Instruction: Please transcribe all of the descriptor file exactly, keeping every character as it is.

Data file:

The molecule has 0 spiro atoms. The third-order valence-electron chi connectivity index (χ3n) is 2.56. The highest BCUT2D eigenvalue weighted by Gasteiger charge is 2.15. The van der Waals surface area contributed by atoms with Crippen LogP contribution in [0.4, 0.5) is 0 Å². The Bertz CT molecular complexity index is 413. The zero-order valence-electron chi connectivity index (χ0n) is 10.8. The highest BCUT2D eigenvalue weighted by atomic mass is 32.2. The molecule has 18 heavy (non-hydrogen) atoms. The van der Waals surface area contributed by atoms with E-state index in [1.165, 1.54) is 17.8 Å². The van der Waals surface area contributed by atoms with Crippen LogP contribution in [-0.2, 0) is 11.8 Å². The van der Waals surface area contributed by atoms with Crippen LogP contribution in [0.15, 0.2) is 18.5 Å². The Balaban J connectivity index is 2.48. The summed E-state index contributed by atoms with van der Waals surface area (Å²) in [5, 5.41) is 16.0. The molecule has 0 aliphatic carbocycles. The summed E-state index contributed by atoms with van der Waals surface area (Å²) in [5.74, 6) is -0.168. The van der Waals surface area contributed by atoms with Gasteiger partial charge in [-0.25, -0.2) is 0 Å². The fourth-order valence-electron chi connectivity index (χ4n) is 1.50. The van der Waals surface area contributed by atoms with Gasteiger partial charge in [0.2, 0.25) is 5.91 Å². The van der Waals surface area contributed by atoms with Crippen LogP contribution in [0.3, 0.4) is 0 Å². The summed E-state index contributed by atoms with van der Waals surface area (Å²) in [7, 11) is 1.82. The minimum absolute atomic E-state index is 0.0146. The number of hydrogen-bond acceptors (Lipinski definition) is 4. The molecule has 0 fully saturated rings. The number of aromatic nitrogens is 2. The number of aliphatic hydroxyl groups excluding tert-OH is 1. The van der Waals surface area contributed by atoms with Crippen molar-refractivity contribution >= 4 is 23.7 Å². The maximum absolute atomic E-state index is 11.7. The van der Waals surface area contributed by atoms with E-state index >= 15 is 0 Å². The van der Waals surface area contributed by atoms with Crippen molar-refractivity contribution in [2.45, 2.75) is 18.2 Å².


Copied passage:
The molecule has 0 spiro atoms. The third-order valence-electron chi connectivity index (χ3n) is 2.56. The highest BCUT2D eigenvalue weighted by Gasteiger charge is 2.15. The van der Waals surface area contributed by atoms with Crippen LogP contribution in [0.4, 0.5) is 0 Å². The Bertz CT molecular complexity index is 413. The zero-order valence-electron chi connectivity index (χ0n) is 10.8. The highest BCUT2D eigenvalue weighted by atomic mass is 32.2. The molecule has 18 heavy (non-hydrogen) atoms. The van der Waals surface area contributed by atoms with E-state index in [1.165, 1.54) is 17.8 Å². The van der Waals surface area contributed by atoms with Crippen LogP contribution in [-0.2, 0) is 11.8 Å². The van der Waals surface area contributed by atoms with Crippen LogP contribution in [0.15, 0.2) is 18.5 Å². The Balaban J connectivity index is 2.48. The summed E-state index contributed by atoms with van der Waals surface area (Å²) in [5, 5.41) is 16.0. The molecule has 0 aliphatic carbocycles. The summed E-state index contributed by atoms with van der Waals surface area (Å²) in [5.74, 6) is -0.168. The van der Waals surface area contributed by atoms with Gasteiger partial charge in [-0.25, -0.2) is 0 Å². The fourth-order valence-electron chi connectivity index (χ4n) is 1.50. The van der Waals surface area contributed by atoms with Gasteiger partial charge in [0.2, 0.25) is 5.91 Å². The van der Waals surface area contributed by atoms with Crippen LogP contribution in [0.3, 0.4) is 0 Å². The summed E-state index contributed by atoms with van der Waals surface area (Å²) in [7, 11) is 1.82. The minimum absolute atomic E-state index is 0.0146. The number of hydrogen-bond acceptors (Lipinski definition) is 4. The molecule has 0 fully saturated rings. The number of aromatic nitrogens is 2. The number of aliphatic hydroxyl groups excluding tert-OH is 1. The van der Waals surface area contributed by atoms with Crippen molar-refractivity contribution >= 4 is 23.7 Å². The maximum absolute atomic E-state index is 11.7. The van der Waals surface area contributed by atoms with E-state index >= 15 is 0 Å². The van der Waals surface area contributed by atoms with Crippen molar-refractivity contribution in [2.45, 2.75) is 18.2 Å².